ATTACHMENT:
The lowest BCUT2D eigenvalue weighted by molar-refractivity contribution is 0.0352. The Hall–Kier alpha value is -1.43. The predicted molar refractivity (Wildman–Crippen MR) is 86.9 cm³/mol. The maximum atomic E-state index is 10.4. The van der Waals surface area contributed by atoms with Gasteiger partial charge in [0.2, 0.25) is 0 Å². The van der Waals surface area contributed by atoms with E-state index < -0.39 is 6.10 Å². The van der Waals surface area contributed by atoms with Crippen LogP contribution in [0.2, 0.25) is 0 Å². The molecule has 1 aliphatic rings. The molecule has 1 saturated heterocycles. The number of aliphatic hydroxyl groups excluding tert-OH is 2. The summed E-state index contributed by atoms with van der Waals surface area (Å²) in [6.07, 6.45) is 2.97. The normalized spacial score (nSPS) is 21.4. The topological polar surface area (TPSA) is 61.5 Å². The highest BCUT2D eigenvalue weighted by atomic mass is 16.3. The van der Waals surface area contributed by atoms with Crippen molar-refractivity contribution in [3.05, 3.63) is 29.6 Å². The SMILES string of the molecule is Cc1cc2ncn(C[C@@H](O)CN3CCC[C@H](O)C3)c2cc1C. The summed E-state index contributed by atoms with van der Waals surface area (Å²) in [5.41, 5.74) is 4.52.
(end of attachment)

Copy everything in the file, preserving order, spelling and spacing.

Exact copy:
The lowest BCUT2D eigenvalue weighted by molar-refractivity contribution is 0.0352. The Hall–Kier alpha value is -1.43. The predicted molar refractivity (Wildman–Crippen MR) is 86.9 cm³/mol. The maximum atomic E-state index is 10.4. The van der Waals surface area contributed by atoms with Gasteiger partial charge in [0.2, 0.25) is 0 Å². The van der Waals surface area contributed by atoms with E-state index < -0.39 is 6.10 Å². The van der Waals surface area contributed by atoms with Crippen LogP contribution in [0.2, 0.25) is 0 Å². The molecule has 1 aliphatic rings. The molecule has 1 saturated heterocycles. The number of aliphatic hydroxyl groups excluding tert-OH is 2. The summed E-state index contributed by atoms with van der Waals surface area (Å²) in [6.07, 6.45) is 2.97. The normalized spacial score (nSPS) is 21.4. The topological polar surface area (TPSA) is 61.5 Å². The highest BCUT2D eigenvalue weighted by atomic mass is 16.3. The van der Waals surface area contributed by atoms with Crippen molar-refractivity contribution in [3.05, 3.63) is 29.6 Å². The SMILES string of the molecule is Cc1cc2ncn(C[C@@H](O)CN3CCC[C@H](O)C3)c2cc1C. The summed E-state index contributed by atoms with van der Waals surface area (Å²) in [5.41, 5.74) is 4.52.